सेप्टेम्बर 25, 2019
“Never let a good crisis go to waste”— Winston Churchill
While the ongoing Covid-19 pandemic has engulfed an unprepared world there is the possibility of a silver lining in how we respond. As humans retreat under forced lockdowns, nature has made an eager and speedy comeback — rehabilitating, reenergising and reclaiming lost space while at the same time compelling us to recognise our extreme vulnerability to the destruction of the very ecosystem we live in.
The two striking lessons emerging out of this catastrophic situation are that nature has an inherent capacity to quickly self-heal, if allowed the time and space to do so; and secondly that a renewed and sustainable balance with nature is not only needed, but possible and within reach if backed by political commitment and collective action.
These lessons are not new, but the world seemed to have forgotten them. Looking back in history, US President Franklin Delano Roosevelt came to power in 1932 with the US economy steeped in the depths of the Great Depression. He quickly grasped that the two big resources being wasted were firstly an unemployed youth bulge pushed into forced idleness and depression, and secondly the environment, stressed by the timber trade and unregulated resource extraction. His solution to the situation became one of the great comeback stories of the time, termed the New Deal and built on the central pillar of the Civilian Conservation Corps.
The young foot soldiers of the economic revival plan, FDR’s Tree Army as they were called, were employed to preserve the environment through mostly labour-intensive jobs including tree planting, working in national parks, restocking lakes with fish, cleaning streams and working on emergency relief work. The results of this planned convergence of youthful passion with the conservation of nature were quite remarkable. In almost 10 years, more than three million youth were employed in six-month stints, planting 3.5 billion trees, creating 700 national parks with marked out ecotourism spots and laying the foundations for the National Parks Service while augmenting the existing forest service. The economic recession ended but this movement left an indelible mark on the country – irreversibly marking an appreciation for nature and the environment in the national psyche. Most important of all it lifted a people, steeped in depression and mired in handouts, by offering them jobs with dignity.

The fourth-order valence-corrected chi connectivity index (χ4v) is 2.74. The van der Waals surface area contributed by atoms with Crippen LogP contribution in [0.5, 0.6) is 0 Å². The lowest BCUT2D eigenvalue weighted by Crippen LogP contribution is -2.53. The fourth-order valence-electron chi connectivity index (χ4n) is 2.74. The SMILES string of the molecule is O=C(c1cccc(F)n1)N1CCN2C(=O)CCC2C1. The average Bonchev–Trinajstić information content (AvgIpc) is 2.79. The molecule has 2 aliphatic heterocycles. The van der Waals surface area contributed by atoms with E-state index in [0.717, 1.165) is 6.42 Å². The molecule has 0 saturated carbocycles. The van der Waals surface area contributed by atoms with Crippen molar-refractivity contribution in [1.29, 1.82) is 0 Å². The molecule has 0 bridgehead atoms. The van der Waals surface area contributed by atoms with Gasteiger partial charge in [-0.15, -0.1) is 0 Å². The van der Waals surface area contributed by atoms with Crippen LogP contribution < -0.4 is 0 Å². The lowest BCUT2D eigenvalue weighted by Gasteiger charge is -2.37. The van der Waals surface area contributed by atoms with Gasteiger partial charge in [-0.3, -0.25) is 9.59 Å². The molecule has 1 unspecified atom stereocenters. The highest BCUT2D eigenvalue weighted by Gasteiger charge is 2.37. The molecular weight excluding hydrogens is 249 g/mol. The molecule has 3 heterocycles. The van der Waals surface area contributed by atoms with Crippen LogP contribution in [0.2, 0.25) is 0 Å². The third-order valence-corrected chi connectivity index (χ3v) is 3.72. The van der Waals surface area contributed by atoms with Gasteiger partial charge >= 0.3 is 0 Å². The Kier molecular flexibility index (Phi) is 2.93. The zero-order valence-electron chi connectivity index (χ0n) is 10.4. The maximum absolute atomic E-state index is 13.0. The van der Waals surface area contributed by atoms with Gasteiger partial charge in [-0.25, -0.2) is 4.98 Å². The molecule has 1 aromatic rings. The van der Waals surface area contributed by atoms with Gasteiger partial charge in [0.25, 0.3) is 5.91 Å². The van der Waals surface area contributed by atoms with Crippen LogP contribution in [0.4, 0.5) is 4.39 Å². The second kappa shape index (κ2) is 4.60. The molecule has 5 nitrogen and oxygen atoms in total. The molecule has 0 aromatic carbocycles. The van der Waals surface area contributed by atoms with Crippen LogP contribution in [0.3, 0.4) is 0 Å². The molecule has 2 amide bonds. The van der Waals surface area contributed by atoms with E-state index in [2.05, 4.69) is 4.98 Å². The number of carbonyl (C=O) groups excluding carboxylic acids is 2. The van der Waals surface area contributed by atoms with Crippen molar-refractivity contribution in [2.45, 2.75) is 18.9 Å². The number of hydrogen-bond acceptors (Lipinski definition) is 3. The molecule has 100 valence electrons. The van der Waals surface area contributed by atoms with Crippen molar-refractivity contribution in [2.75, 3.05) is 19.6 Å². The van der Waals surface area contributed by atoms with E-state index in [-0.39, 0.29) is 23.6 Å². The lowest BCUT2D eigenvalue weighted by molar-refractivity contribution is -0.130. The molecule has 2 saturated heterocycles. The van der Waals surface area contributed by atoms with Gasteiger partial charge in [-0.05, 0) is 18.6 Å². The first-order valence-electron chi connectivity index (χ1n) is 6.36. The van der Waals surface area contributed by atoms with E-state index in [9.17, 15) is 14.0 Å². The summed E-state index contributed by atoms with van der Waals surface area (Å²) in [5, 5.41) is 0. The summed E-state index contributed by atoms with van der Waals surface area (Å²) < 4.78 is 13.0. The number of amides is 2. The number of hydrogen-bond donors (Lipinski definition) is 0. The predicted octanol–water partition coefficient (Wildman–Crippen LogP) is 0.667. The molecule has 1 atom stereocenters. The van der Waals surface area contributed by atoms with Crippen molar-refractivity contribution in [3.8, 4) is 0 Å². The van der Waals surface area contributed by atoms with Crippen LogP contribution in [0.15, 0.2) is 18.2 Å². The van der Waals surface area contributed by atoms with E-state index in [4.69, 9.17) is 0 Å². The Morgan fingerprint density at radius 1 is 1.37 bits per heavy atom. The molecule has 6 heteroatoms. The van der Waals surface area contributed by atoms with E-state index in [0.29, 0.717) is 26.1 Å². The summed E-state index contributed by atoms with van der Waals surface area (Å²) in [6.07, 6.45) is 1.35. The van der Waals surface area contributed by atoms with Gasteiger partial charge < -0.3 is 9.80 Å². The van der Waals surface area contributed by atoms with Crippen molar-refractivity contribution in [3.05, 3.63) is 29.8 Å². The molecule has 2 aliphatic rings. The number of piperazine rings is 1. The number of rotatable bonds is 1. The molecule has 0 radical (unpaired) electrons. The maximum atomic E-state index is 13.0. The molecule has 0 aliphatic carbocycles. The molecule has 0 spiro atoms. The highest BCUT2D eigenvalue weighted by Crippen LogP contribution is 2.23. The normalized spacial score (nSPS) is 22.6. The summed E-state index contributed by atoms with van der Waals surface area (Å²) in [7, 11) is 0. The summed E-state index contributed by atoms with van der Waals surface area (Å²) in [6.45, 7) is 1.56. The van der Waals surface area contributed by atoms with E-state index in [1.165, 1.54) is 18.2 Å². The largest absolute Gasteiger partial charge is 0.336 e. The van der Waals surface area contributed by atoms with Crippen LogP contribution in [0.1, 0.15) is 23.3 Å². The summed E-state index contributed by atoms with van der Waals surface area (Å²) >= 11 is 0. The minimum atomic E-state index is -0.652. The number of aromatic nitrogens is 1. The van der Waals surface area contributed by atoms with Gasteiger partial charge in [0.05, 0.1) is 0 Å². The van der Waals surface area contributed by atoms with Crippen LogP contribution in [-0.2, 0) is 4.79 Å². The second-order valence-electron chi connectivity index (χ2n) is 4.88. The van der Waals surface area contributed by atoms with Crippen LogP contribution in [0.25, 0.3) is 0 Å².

Faced with the pressures unleashed by the Covid-19 pandemic on top of a degrading environment and an already stressed economy laden with huge unemployment, Pakistan today faces a similar crisis. Like the US in the 1930s, it is fortunate to have a leadership that comprehends the potential and fully understands the dire need to invest in nature. The successful implementation of the Billion Tree Tsunami in the Khyber-Pakhtunkhwa province, generating 500,000 green jobs, has already proven that the revival of nature and economy can go hand in hand.
Moreover, recent research shows that almost 50% of global GDP is directly dependent on nature and evidence is now available that for each dollar invested in nature the potential economic dividends are nine times greater. Research linked to the Covid-19 outbreak also establishes that damaged ecosystems have a causal link with the rising incidence of infectious diseases. It is, thus, no coincidence that Pakistan’s current five-point green agenda is built upon this premise of trusting and investing in nature – with 10 Billion Trees Tsunami, Clean Green initiative, plastic ban, electric vehicles policy and Recharge Pakistan initiative. All this has already laid the foundation to launch a directional shift in our economy and future sustainable growth. In this backdrop, the Covid-19 crisis is now providing an opportunity for a renewed revival and we are grasping it with both hands.